The diversity of the American religious landscape is one of our nation’s greatest strengths, including a growing share of Americans who don’t identify with any one religion.

 “Joe knows that it’s faith that sustains so many ordinary Americans who do extraordinary things: nurses who brave infection, firefighters who run into burning buildings, teachers working overtime, especially now,” Coons said. “They all deserve a servant leader who knows the dignity of work, who sees them, respects them, fights for them.” 

The ordinary Americans motivated by our nation’s diverse religious traditions appreciate this acknowledgment from our leaders, especially when they demonstrate their words. By all accounts, Biden has lived out and relied upon his faith. Coons offered his own example: “I’ll never forget how Joe took the time to offer me words of comfort as my father lay in hospice.” 

And, finally, Coons cast the policy priorities of a possible Biden administration in moral terms. 

“Joe’s faith is really about our future, about a world with less suffering and more justice, where we’re better stewards of creation, where we have a more just immigration policy, and where we call out and confront the original sins of this nation, the sins of slavery and racism. Joe knows these are central issues in this election and, for him, they’re rooted in faith.”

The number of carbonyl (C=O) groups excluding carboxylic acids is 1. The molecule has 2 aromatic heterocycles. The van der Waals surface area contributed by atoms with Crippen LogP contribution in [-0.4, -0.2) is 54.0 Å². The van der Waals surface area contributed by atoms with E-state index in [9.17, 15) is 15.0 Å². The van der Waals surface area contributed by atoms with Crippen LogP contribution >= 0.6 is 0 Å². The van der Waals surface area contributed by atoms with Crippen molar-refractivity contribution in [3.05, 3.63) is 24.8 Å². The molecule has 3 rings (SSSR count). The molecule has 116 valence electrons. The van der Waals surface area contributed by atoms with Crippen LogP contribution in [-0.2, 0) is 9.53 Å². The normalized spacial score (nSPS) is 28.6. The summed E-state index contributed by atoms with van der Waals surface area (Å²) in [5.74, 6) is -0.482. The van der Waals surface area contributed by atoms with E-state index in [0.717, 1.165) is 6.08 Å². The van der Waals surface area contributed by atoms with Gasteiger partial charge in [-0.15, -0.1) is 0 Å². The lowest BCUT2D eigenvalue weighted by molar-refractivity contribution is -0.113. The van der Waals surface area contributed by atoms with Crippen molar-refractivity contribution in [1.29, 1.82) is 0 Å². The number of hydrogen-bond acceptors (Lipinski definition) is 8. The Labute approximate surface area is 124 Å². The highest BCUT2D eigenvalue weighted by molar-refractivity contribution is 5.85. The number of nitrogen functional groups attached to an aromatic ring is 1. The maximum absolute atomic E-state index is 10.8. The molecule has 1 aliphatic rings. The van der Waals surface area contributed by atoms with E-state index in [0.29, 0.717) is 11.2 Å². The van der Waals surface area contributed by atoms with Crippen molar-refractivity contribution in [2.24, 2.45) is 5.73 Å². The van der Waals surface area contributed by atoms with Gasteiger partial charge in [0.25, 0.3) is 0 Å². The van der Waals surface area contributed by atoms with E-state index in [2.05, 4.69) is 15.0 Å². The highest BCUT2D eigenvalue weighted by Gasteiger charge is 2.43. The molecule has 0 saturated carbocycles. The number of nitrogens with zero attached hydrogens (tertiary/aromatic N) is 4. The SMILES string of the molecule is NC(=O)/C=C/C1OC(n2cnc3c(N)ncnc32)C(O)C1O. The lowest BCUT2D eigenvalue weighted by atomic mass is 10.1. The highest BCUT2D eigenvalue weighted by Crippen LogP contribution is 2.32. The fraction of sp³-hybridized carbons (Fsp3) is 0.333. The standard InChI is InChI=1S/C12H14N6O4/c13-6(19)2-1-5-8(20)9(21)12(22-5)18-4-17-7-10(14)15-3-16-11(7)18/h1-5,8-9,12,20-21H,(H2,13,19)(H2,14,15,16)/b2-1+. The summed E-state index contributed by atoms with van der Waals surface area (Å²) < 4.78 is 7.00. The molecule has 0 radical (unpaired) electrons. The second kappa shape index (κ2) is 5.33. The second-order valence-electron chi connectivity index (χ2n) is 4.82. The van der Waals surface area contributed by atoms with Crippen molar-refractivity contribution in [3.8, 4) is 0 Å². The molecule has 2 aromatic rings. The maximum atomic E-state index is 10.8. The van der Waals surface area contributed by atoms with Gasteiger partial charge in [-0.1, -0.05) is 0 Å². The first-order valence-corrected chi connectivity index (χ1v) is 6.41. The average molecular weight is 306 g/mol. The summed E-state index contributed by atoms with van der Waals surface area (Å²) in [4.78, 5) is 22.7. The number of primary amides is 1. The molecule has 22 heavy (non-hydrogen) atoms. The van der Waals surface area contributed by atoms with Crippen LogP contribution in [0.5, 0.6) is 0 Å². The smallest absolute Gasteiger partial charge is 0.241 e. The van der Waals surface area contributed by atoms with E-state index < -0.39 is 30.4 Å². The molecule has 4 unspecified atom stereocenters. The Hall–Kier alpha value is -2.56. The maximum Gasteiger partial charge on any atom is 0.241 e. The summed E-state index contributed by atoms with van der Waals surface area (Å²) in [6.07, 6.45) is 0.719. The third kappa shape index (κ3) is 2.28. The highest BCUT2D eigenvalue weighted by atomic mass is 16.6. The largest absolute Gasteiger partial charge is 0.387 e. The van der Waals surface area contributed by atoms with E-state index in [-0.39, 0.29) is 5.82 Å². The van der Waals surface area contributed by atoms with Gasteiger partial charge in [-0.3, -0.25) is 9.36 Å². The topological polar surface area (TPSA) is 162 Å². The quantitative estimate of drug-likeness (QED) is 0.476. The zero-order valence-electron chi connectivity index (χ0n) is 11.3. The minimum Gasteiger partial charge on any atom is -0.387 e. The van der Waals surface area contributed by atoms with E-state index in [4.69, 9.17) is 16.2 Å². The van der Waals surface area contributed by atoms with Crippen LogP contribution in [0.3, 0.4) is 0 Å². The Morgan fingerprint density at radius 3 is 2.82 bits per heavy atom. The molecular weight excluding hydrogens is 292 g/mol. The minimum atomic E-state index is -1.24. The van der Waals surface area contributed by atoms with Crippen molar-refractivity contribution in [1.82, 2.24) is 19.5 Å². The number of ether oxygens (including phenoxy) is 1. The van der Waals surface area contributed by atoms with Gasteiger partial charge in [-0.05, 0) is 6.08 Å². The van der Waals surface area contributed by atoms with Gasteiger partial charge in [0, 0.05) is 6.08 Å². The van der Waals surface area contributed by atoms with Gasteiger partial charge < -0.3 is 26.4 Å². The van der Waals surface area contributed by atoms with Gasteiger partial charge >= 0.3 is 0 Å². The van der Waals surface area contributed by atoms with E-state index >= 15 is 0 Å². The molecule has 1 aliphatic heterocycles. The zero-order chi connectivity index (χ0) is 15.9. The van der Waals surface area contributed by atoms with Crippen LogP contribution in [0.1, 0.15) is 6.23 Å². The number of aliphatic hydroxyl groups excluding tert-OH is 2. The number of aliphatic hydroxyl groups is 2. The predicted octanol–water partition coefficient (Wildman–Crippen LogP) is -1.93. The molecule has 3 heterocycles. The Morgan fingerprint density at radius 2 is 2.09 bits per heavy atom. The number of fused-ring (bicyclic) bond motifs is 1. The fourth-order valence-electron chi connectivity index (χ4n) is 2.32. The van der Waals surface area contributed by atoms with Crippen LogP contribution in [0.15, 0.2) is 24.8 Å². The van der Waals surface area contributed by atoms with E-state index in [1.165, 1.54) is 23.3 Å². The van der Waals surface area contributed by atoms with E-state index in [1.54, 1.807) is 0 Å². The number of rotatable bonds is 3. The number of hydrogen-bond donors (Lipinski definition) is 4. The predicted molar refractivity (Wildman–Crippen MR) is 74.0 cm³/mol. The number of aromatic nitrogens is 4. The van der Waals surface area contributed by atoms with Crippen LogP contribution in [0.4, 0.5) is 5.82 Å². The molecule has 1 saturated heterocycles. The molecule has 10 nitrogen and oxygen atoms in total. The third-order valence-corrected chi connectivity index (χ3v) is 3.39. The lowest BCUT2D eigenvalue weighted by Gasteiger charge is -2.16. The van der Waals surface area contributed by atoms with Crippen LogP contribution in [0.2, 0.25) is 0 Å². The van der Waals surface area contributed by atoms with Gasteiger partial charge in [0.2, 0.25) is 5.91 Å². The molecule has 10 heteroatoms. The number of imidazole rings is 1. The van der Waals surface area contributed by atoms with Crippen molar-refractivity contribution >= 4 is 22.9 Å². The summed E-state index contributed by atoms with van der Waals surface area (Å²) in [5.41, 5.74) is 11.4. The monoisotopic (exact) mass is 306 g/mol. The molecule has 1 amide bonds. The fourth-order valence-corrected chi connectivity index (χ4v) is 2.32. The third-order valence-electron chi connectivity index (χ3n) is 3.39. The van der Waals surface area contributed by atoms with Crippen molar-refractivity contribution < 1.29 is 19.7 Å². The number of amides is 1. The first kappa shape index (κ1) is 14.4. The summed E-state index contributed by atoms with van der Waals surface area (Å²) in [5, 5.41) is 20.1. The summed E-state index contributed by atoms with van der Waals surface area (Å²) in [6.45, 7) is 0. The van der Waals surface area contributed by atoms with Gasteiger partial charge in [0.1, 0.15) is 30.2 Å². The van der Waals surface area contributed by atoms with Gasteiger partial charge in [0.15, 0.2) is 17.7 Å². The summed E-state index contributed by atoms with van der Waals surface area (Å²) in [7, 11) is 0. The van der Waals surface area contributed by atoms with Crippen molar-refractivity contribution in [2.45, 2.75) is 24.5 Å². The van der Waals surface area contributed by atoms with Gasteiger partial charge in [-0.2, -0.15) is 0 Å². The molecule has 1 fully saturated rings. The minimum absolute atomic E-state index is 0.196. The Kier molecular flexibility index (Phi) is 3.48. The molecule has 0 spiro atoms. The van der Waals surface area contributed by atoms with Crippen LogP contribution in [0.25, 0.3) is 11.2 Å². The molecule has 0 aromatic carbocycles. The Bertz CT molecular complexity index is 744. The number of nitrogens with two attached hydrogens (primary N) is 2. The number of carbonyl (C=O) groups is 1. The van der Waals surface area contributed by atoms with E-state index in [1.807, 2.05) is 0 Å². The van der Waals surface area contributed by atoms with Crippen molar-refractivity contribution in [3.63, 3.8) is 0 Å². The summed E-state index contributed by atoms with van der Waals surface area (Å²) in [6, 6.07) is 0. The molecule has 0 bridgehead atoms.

In this battle for the soul of our country, the Biden campaign acknowledges what we all know: Many people of faith are on his side. 

Coons’ speech may not grab the most headlines, but his sincere and narrative-busting embrace of religion on the same night Biden accepted the presidential nomination should be a pivotal moment in Democrats’ efforts to reclaim a positive role for religion in politics. 

(Guthrie Graves-Fitzsimmons is the author of “Just Faith: Reclaiming Progressive Christianity.” The views expressed in this commentary do not necessarily reflect those of Religion News Service.)